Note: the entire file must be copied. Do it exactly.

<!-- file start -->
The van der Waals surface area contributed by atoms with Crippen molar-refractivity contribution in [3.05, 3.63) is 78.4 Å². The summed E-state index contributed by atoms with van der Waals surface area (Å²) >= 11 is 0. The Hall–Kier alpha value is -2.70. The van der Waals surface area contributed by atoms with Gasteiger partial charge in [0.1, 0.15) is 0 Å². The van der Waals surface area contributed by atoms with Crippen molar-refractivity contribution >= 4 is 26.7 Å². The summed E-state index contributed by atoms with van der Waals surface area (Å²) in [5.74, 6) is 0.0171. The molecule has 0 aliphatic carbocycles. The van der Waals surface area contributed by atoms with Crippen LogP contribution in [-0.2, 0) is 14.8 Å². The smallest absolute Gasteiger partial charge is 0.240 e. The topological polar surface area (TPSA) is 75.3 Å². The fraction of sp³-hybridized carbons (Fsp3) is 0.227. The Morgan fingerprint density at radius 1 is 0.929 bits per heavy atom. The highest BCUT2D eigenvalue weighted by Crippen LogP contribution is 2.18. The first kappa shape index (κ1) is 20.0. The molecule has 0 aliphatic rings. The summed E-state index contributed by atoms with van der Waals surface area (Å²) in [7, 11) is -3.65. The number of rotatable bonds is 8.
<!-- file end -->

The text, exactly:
The van der Waals surface area contributed by atoms with Crippen molar-refractivity contribution in [3.05, 3.63) is 78.4 Å². The summed E-state index contributed by atoms with van der Waals surface area (Å²) >= 11 is 0. The Hall–Kier alpha value is -2.70. The van der Waals surface area contributed by atoms with Gasteiger partial charge in [0.1, 0.15) is 0 Å². The van der Waals surface area contributed by atoms with Crippen molar-refractivity contribution >= 4 is 26.7 Å². The summed E-state index contributed by atoms with van der Waals surface area (Å²) in [5.74, 6) is 0.0171. The molecule has 0 aliphatic carbocycles. The van der Waals surface area contributed by atoms with Crippen LogP contribution in [-0.2, 0) is 14.8 Å². The smallest absolute Gasteiger partial charge is 0.240 e. The topological polar surface area (TPSA) is 75.3 Å². The fraction of sp³-hybridized carbons (Fsp3) is 0.227. The Morgan fingerprint density at radius 1 is 0.929 bits per heavy atom. The highest BCUT2D eigenvalue weighted by Crippen LogP contribution is 2.18. The first kappa shape index (κ1) is 20.0. The molecule has 0 aliphatic rings. The summed E-state index contributed by atoms with van der Waals surface area (Å²) in [7, 11) is -3.65. The number of rotatable bonds is 8.